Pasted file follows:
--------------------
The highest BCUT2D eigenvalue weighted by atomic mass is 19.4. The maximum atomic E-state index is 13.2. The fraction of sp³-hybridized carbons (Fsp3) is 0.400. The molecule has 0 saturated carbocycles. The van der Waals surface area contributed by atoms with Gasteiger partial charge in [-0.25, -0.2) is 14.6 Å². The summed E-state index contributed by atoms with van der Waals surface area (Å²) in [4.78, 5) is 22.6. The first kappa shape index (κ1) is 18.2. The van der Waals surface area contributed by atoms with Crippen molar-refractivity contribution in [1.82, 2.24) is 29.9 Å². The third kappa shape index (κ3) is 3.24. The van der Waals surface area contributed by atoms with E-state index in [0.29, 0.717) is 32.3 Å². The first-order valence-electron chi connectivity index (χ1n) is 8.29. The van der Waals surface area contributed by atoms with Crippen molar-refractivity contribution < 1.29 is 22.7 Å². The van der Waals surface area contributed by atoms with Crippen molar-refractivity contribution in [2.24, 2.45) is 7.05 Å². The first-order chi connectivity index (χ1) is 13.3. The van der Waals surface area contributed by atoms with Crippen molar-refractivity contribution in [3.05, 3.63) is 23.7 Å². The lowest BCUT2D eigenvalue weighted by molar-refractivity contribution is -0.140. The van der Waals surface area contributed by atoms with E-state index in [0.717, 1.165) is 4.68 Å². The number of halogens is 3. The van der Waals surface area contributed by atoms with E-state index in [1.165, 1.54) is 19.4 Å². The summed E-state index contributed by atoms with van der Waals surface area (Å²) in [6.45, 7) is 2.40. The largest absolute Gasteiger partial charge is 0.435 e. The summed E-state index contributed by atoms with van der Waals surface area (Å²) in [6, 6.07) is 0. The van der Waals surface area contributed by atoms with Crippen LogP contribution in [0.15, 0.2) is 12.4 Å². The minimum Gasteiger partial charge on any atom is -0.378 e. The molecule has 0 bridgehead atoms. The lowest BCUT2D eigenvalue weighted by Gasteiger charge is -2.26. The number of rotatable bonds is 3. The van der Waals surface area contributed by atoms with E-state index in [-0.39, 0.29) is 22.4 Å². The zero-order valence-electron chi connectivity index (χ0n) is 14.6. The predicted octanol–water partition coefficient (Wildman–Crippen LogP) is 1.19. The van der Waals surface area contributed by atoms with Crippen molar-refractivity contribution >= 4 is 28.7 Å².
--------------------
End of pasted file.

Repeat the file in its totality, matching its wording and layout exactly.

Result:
The highest BCUT2D eigenvalue weighted by atomic mass is 19.4. The maximum atomic E-state index is 13.2. The fraction of sp³-hybridized carbons (Fsp3) is 0.400. The molecule has 0 saturated carbocycles. The van der Waals surface area contributed by atoms with Gasteiger partial charge in [-0.25, -0.2) is 14.6 Å². The summed E-state index contributed by atoms with van der Waals surface area (Å²) in [4.78, 5) is 22.6. The first kappa shape index (κ1) is 18.2. The van der Waals surface area contributed by atoms with Crippen molar-refractivity contribution in [1.82, 2.24) is 29.9 Å². The third kappa shape index (κ3) is 3.24. The van der Waals surface area contributed by atoms with E-state index in [0.29, 0.717) is 32.3 Å². The first-order valence-electron chi connectivity index (χ1n) is 8.29. The van der Waals surface area contributed by atoms with Crippen molar-refractivity contribution < 1.29 is 22.7 Å². The van der Waals surface area contributed by atoms with Crippen molar-refractivity contribution in [2.24, 2.45) is 7.05 Å². The first-order chi connectivity index (χ1) is 13.3. The van der Waals surface area contributed by atoms with Crippen molar-refractivity contribution in [3.05, 3.63) is 23.7 Å². The lowest BCUT2D eigenvalue weighted by molar-refractivity contribution is -0.140. The van der Waals surface area contributed by atoms with E-state index in [0.717, 1.165) is 4.68 Å². The number of halogens is 3. The van der Waals surface area contributed by atoms with E-state index in [1.165, 1.54) is 19.4 Å². The summed E-state index contributed by atoms with van der Waals surface area (Å²) in [6.45, 7) is 2.40. The largest absolute Gasteiger partial charge is 0.435 e. The summed E-state index contributed by atoms with van der Waals surface area (Å²) in [6, 6.07) is 0. The van der Waals surface area contributed by atoms with Crippen LogP contribution in [0.15, 0.2) is 12.4 Å². The minimum Gasteiger partial charge on any atom is -0.378 e. The molecule has 0 bridgehead atoms. The lowest BCUT2D eigenvalue weighted by Gasteiger charge is -2.26. The number of rotatable bonds is 3. The van der Waals surface area contributed by atoms with E-state index in [-0.39, 0.29) is 22.4 Å². The zero-order valence-electron chi connectivity index (χ0n) is 14.6. The predicted octanol–water partition coefficient (Wildman–Crippen LogP) is 1.19. The van der Waals surface area contributed by atoms with Crippen molar-refractivity contribution >= 4 is 28.7 Å².